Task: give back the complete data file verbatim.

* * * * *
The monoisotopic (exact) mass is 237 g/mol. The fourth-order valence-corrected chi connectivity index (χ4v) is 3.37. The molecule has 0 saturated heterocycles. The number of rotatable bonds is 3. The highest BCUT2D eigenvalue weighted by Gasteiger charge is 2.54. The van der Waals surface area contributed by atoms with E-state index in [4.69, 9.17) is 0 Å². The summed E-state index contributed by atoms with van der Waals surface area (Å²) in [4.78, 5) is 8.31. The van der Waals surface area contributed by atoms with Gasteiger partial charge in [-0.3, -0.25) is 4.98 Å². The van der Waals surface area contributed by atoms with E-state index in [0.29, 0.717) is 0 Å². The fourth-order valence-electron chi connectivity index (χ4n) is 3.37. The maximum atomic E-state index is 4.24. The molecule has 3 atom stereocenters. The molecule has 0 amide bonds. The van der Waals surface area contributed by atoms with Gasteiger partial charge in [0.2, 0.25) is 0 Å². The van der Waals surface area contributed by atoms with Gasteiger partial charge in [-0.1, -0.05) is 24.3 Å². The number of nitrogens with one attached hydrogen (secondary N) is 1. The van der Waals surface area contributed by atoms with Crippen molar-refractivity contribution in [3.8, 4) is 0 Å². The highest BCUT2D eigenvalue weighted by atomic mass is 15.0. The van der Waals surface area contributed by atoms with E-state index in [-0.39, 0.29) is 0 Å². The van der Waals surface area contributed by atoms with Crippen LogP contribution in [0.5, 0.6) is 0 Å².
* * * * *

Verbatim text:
The monoisotopic (exact) mass is 237 g/mol. The fourth-order valence-corrected chi connectivity index (χ4v) is 3.37. The molecule has 0 saturated heterocycles. The number of rotatable bonds is 3. The highest BCUT2D eigenvalue weighted by Gasteiger charge is 2.54. The van der Waals surface area contributed by atoms with E-state index in [4.69, 9.17) is 0 Å². The summed E-state index contributed by atoms with van der Waals surface area (Å²) in [4.78, 5) is 8.31. The van der Waals surface area contributed by atoms with Gasteiger partial charge in [-0.3, -0.25) is 4.98 Å². The van der Waals surface area contributed by atoms with E-state index in [0.29, 0.717) is 0 Å². The fourth-order valence-electron chi connectivity index (χ4n) is 3.37. The maximum atomic E-state index is 4.24. The molecule has 3 atom stereocenters. The molecule has 0 amide bonds. The van der Waals surface area contributed by atoms with Gasteiger partial charge in [0.2, 0.25) is 0 Å². The van der Waals surface area contributed by atoms with Gasteiger partial charge in [-0.1, -0.05) is 24.3 Å². The number of nitrogens with one attached hydrogen (secondary N) is 1. The van der Waals surface area contributed by atoms with Crippen molar-refractivity contribution in [3.8, 4) is 0 Å². The highest BCUT2D eigenvalue weighted by atomic mass is 15.0. The van der Waals surface area contributed by atoms with E-state index in [-0.39, 0.29) is 0 Å². The van der Waals surface area contributed by atoms with Crippen LogP contribution in [0.5, 0.6) is 0 Å².